“The UK Parliament must stand with victims and send a clear message that the rule of law applies to all. We will not accept our paths to justice ever being so cruelly blocked. No one is above the law.”
Victims’ groups, including Relatives for Justice and the Truth and Justice Movement, have also expressed dismay at the proposals.
The Prime Minister’s official spokesman insisted the Government’s approach struck the right balance.
“We have listened to not just the parties but the victims’ sector, veterans, individuals, organisations from across civil society,” the spokesman said.
“The previous approach was not working. We believe that this will help with effective information recovery which provides answers for families and delivers on our commitments for Northern Ireland.”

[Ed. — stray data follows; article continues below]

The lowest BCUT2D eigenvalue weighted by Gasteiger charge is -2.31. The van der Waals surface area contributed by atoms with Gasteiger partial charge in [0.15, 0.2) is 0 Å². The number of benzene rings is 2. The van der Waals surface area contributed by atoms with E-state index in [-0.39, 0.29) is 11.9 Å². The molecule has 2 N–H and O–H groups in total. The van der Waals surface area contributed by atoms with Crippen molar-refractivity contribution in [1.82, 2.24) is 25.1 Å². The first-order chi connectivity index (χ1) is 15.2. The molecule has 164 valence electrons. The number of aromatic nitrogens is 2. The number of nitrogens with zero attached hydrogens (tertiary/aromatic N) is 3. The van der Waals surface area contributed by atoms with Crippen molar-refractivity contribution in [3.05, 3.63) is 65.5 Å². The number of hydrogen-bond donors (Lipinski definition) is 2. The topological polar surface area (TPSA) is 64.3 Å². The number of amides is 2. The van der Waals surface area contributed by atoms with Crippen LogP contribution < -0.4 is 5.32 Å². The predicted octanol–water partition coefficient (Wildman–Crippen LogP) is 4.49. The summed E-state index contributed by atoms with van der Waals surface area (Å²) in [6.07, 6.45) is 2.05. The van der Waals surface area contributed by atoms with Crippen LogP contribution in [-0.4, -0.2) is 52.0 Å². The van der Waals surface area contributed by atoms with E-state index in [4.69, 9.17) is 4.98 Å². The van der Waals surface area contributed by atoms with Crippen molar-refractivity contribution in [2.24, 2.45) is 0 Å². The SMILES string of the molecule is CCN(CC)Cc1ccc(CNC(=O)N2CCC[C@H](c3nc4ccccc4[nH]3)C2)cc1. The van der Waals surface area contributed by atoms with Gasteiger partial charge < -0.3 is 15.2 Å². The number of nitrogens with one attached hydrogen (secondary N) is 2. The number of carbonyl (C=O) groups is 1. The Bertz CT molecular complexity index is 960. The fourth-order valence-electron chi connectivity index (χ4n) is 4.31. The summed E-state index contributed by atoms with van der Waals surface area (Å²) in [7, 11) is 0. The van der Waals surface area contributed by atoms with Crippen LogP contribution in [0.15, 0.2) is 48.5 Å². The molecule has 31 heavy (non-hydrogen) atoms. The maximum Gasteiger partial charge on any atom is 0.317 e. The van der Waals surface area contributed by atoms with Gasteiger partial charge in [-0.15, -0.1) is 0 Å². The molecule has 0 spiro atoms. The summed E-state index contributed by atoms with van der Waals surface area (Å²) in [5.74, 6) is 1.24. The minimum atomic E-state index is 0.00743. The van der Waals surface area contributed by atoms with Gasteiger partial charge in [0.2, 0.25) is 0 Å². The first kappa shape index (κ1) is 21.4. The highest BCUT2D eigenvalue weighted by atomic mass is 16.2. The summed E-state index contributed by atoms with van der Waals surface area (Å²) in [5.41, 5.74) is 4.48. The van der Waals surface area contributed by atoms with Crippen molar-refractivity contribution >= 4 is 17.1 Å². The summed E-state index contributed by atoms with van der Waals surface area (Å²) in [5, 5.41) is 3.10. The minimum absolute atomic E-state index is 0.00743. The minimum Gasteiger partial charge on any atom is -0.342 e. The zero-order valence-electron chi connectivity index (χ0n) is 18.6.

The Irish deputy premier welcomed the announcement that immunity for Troubles-related crime will depend on individuals co-operating with an information retrieval body.
“I think it’s good news that they’ve abandoned plans for a blanket amnesty for British soldiers and terrorists who may have been involved in crimes in Northern Ireland and elsewhere,” Tanaiste Leo Varadkar told RTE radio.
“These are new proposals. I think it’s very important that the British government should now engage with us and, in particular, engage with the parties in Northern Ireland and the victims’ groups.”